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Posted on Jul 20, 2004 in Books and Movies

Gallant Lady: A Biography of USS Archerfish – Book Review

By Don Keith

Abe had seen his share of war. He was captain of the destroyer Kazagumo at the ferocious Battle of Midway in June of 1942. American dive-bombers had mortally wounded four proud Japanese aircraft carriers including the Hiryu, the flagship vessel of Admiral Tamon Yamaguchi. Even though it was clear the carrier could not survive her wounds, Abe eased his destroyer alongside to offer help in fighting the inferno and to give water to the men who were still trying vainly to save the ship. Finally, early in the morning, Admiral Yamaguchi gave the order to the ship’s captain, Tomeo Kaku, to abandon ship.

With 800 hands assembled on the deck of the doomed carrier, and with Toshio Abe watching from the bridge of his nearby destroyer, Yamaguchi made an emotional speech in which he accepted blame for the loss of the carrier and vowed to ride the ship down to his death. Captain Kaku expressed his own desire to go down with his ship in disgrace as well. The two men then ordered Abe and the other nearby destroyer skippers to torpedo the damaged ship once the crew was off, assuring the Americans would not capture her hulk.


Just as the sun rose that morning, its rays mockingly resembling the Japanese flag, Captain Abe gave the command to fire their torpedoes, sending the carrier, her admiral, and her captain to a deep, watery grave.

The war took a sharp downturn for Japan after Midway. Now, more than ever, they needed the super-carrier completed and headed for the Philippines where the Americans were already advancing on the Japanese garrison at Leyte. There was no one else to send.Two other carriers, including the Shokaku, the target Joe Enright had missed on his first patrol, had recently been lost to American subs off the Marianas. In addition, the super-battleship Musashi, originally one of Shinano’s sisters, had been sunk at the battle for Leyte Gulf. The colossal carrier was their last and best hope.

Japanese Naval headquarters rushed Shinano to completion. Once she was seaworthy and her sea trials completed in the confines of Tokyo Bay, Toshio Abe was ordered to take the carrier to a rendezvous with what was left of the rest of the fleet near Kure, in the Inland Sea. That was a protected body of water almost completely surrounded by the main Japanese islands. He was to leave his covered berth on November 28. In order to get to the rendezvous, though, he would have to take the ship out of the bay for the first time and steer her through open ocean, an area where he was certain that the American subs were lurking sneakily, waiting to attack.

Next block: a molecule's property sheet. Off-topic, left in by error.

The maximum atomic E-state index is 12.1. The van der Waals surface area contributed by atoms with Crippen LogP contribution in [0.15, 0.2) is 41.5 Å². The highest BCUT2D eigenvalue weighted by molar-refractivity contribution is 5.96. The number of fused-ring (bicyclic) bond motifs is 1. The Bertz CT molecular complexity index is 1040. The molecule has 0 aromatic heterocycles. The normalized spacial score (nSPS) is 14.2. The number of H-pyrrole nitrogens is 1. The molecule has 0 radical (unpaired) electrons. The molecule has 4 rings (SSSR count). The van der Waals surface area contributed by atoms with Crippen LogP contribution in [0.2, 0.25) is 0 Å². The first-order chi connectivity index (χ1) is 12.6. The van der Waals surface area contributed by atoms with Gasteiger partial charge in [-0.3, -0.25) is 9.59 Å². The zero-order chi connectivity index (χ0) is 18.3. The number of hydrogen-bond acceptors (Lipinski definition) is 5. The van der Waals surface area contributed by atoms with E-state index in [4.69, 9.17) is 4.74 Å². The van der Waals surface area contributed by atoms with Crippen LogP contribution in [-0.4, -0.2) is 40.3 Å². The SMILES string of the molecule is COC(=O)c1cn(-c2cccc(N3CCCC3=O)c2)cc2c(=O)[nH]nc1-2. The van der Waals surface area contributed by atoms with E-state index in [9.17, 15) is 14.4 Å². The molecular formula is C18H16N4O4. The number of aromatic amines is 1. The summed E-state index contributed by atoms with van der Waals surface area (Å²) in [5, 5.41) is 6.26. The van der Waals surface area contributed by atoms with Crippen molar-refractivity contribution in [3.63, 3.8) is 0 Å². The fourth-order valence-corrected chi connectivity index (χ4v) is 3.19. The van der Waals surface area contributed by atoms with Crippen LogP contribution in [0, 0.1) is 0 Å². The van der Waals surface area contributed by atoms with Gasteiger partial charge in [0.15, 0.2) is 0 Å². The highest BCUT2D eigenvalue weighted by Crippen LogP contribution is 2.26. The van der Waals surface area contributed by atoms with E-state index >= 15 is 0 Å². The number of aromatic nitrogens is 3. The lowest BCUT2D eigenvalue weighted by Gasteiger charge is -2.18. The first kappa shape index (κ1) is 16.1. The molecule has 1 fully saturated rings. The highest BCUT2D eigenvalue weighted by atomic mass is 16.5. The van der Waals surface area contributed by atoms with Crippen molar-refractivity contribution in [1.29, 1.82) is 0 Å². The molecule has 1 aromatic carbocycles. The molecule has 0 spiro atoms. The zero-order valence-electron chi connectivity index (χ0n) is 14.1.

Still, he was confident of his chances of successfully making the run. He was convinced that his new ship’s 27-knot speed was enough to easily outrun any submarine the Americans had. Also, the ship was heavily fortified, especially against dive-bombers. But she was also protected against torpedoes. She was equipped with large metal bulges below the waterline, called "blisters."These were designed to cause any torpedoes to explode well before they could reach the ship’s main hull. That limited them to only minor damage. However, because of all the weight from the other armament she carried, Shinano only had half the amount of "blisters" as the Yamato and Musashi, and they were installed farther below the waterline, at the depth where the American submarine captains seemed to prefer shooting their torpedoes when the targets were larger.

A week before he was to sortie, intelligence officers seemed to confirm Abe’s suspicions. A wolf pack of American submarines had left the Marianas, bound for the waters off Honshu, the island on which Tokyo Bay was located. There had also been at least seven submarines operating in the waters near Honshu in the last few weeks, sinking picket boats and generally wreaking havoc. Abe had a chart on the wall on the bridge of Shinano with Xs marking the spots where the American submarines had struck. There was no doubt they were all forming up out there, that they were waiting for him to steam out into the open sea.

Of course, Abe could not have known that those seven subs he was hearing about, called "Burt’s Brooms," had no inkling of his existence. They had been sweeping the area of Japanese picket boats so they would not be able to warn the defense forces of a planned attack on the mainland by the U.S. Third Fleet. But now, the Americans had determined that the subs were attracting far too much attention and would hinder more than help the planned approach. That attack was later postponed and, by the time Shinano left Tokyo Bay, the submarines had already been dispersed and sent to other areas. Abe never learned, either, that the submarines coming his way from the Marianas would never make it to the waters off Honshu. They were forced back by stronger than expected resistance, bad weather, and bad luck.

But then the captain was faced with a greater and more immediate threat to Shinano than the American submarine wolf packs. A threat that would ensure the carrier must leave the harbor as soon as possible. The same intelligence briefing that told of the submarines also warned Abe that there would almost certainly be heavy bombing in the next few days by the American B-29 Superfortresses. It was no longer safe to leave the massive carrier in the shipyard. Still, even with that knowledge, Captain Abe wanted to wait a few more days before leaving. Flooding tests on the ship’s various compartments had not been completed. His request was denied without comment after American bombers struck hard at the Nakajima aircraft factory near Tokyo on November 24 and then again on the 27th.

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